December 2013 Newsletter

Friends - With the last hours of 2013 winding down, I hope this email finds you well.

I have spent the majority of December cooped up in my studio with Christmas commissions. And though I am a bit exhausted from the late evenings, I feel so honored and grateful to do this work. Check out the commissions below and my reflections on each.

A thousand thanks for the support, encouragement and interest in my work over the past year.

Wishing each of you a joy-filled 2014.


Dorothy detail


Stories Told By Paint

Painting is a strange, solitary undertaking in many ways.

I’m not entirely sure what it is that motivates me to lock myself in a freezing room for hours on end with only fumes and the occasional mouse to keep me company. And the truth is many days I am not motivated to paint.

I trudge over to my studio after work, the northern sky already fading into a wintry cobalt blue. I grudgingly flip on the lights and fastidiously light my propane heater after singeing off half of my eyelashes while firing up that bad boy two weeks ago. I scrape my two glass palates clean and spend an hour mixing a hundred flesh tones. 

However, once I begin to apply paint to canvas, something happens. My attitude shifts. As I build the framework of the face – forehead, cheekbones, chin - the figure begins to take form. And not just anatomical form. Something in their spirit seems to emerge as well. Behind each set of eyes I paint there is an entire life and story.

I begin my Christmas commissions with Hamilton Davis O’Donnell Jr. - known as “Jr.” among family and “Don” by his wife. He served as an officer in WWII and would have been 97 years old in November.

And although I’m working off of a black and white photo, I have painted enough faces by now to know which colors to fill in where – the warm orange glow that outlines the ears, the cool bluish/gray under the eyes, the nearly imperceptible pink line that separates the bottom lip from the flesh of the chin.

"Don", oil on canvas, 20"x24"

However some parts will always remain a guessing game. I could stare at the black and white photo of his face for hours and never know the exact intricacies of his hazel eyes – that specific point where they transition from a grayish green into a rich umber tone. I will never be able to extract these nuanced details, but I love knowing that his wife of 42 years could paint his hazel eyes perfectly on the canvas of her memory.

And so I stand in my studio alone, wondering whether Don – a man I never knew – got these beautiful eyes from his mother or his father and which of his children now have his.

"Omar", oil on board, 11"x14"

My next painting is another WWII soldier, Omar Kayser, affectionately known as "Opa" by his grandchildren in his later years. According to his daughter-in-law Diane, Omar was a joy-filled man with a huge heart. To best explain his kind spirit, Diane shared a story with me about Omar during the war.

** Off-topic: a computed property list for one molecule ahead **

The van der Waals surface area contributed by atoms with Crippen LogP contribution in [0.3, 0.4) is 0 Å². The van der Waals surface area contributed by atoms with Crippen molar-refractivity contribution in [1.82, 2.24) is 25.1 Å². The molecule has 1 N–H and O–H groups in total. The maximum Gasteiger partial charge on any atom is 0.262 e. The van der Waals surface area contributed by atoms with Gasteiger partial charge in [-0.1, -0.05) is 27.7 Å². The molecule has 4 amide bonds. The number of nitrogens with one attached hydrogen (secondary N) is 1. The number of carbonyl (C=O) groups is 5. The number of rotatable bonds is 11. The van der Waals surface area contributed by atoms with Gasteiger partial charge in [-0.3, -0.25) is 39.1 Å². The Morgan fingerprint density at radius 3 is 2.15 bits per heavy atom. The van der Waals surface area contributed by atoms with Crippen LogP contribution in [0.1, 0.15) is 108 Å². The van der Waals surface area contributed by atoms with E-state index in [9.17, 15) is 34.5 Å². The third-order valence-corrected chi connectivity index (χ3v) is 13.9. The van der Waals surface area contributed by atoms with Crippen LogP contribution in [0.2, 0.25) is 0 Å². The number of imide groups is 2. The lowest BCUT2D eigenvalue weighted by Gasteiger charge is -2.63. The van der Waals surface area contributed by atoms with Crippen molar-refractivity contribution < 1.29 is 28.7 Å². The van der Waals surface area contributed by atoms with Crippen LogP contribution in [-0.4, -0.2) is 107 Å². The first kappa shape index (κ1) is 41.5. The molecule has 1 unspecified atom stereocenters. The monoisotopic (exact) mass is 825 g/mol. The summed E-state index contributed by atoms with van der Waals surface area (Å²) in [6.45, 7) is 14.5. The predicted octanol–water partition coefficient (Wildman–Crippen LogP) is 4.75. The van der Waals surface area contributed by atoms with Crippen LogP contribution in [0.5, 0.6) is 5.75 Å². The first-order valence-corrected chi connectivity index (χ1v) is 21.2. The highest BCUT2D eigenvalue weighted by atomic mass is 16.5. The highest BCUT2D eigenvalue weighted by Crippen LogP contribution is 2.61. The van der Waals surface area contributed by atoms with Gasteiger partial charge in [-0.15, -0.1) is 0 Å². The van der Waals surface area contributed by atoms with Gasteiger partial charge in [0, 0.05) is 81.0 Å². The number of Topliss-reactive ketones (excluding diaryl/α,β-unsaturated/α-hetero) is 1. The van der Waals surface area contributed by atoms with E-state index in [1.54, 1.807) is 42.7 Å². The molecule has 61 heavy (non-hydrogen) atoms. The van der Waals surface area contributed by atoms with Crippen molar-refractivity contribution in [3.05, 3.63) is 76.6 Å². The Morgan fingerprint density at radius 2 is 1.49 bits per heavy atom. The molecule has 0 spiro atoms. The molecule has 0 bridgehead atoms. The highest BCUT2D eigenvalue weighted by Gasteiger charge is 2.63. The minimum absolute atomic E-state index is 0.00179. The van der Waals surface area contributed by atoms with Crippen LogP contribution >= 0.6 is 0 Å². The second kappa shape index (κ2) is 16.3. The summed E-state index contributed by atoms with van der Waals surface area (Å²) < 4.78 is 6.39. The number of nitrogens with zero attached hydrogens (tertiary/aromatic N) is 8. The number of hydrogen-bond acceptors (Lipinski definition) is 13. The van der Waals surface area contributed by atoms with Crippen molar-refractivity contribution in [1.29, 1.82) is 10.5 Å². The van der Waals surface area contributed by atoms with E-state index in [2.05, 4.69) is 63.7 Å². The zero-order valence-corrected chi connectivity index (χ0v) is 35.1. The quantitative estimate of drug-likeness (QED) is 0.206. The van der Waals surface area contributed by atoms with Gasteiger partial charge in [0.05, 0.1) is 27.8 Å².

Never a man to break the rules, there was but one occasion when Omar was reprimanded by his supervisor while stationed in Germany. His crime? Feeding candy to German children who were starving.

When asked by his supervisor whether he would continue this unacceptable behavior, he replied, “Probably, sir”.

Although I never knew this man either, I love and respect him for seeing beyond the blurry lines of war to recognize those "enemies" for exactly who they were - hungry children.

"Dorothy", oil on board, 9"x12"

After Don and Omar, I paint the lovely Dorothy Leonard. This piece was commissioned by her nephew, and my good friend, Ian Leonard. Dorothy passed away from ovarian cancer last year and according to Ian, left a lasting impression on everyone with whom she crossed paths. Although I never had the honor of crossing her path, it turns out my father knew her as a child.

The story goes like this...

A few years ago my siblings and I randomly bumped into Ian on a trip to Portland. We started chatting about our childhoods in respective Irish Catholic families. One story led to another and by the end of the afternoon we discovered that our fathers were next door neighbors throughout their childhood. When I met Ian in college, I never would have imagined he shared the same bloodline with “the Leonards” from my dad’s growing up stories.

The world weaves itself in wondrous ways.

And finally, after Dorothy and Omar and Don, there is sweet little Brayden with his cutest chubby baby fists and his still-changing eyes. He has his whole life ahead of him. His is a story just beginning to unfold.

And despite the late hours in the studio...and the fumes...and the singed eyelashes...ultimately I am only left with a feeling of tremendous honor to have captured a moment of that unfolding.

"Brayden", oil on board, 8"x10"